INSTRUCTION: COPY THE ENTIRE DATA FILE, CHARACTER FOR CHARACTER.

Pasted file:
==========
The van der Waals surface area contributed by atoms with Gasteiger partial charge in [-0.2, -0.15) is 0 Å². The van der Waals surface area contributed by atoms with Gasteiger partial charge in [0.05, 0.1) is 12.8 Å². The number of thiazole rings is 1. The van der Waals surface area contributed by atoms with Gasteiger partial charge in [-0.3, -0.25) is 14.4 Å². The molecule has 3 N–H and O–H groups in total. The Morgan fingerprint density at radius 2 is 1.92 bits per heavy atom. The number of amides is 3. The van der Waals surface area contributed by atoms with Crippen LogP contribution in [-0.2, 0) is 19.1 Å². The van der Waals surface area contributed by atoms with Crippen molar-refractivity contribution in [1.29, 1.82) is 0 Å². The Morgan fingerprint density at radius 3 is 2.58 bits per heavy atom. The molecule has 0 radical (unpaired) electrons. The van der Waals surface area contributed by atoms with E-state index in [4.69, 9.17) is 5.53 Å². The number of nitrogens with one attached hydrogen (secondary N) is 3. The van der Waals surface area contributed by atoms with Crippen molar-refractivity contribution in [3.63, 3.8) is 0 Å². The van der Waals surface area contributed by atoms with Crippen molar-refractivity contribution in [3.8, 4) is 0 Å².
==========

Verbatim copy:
The van der Waals surface area contributed by atoms with Gasteiger partial charge in [-0.2, -0.15) is 0 Å². The van der Waals surface area contributed by atoms with Gasteiger partial charge in [0.05, 0.1) is 12.8 Å². The number of thiazole rings is 1. The van der Waals surface area contributed by atoms with Gasteiger partial charge in [-0.3, -0.25) is 14.4 Å². The molecule has 3 N–H and O–H groups in total. The Morgan fingerprint density at radius 2 is 1.92 bits per heavy atom. The number of amides is 3. The van der Waals surface area contributed by atoms with Crippen LogP contribution in [-0.2, 0) is 19.1 Å². The van der Waals surface area contributed by atoms with Crippen molar-refractivity contribution in [1.29, 1.82) is 0 Å². The Morgan fingerprint density at radius 3 is 2.58 bits per heavy atom. The molecule has 0 radical (unpaired) electrons. The van der Waals surface area contributed by atoms with E-state index in [4.69, 9.17) is 5.53 Å². The number of nitrogens with one attached hydrogen (secondary N) is 3. The van der Waals surface area contributed by atoms with Crippen molar-refractivity contribution in [3.63, 3.8) is 0 Å². The van der Waals surface area contributed by atoms with Crippen molar-refractivity contribution in [3.8, 4) is 0 Å².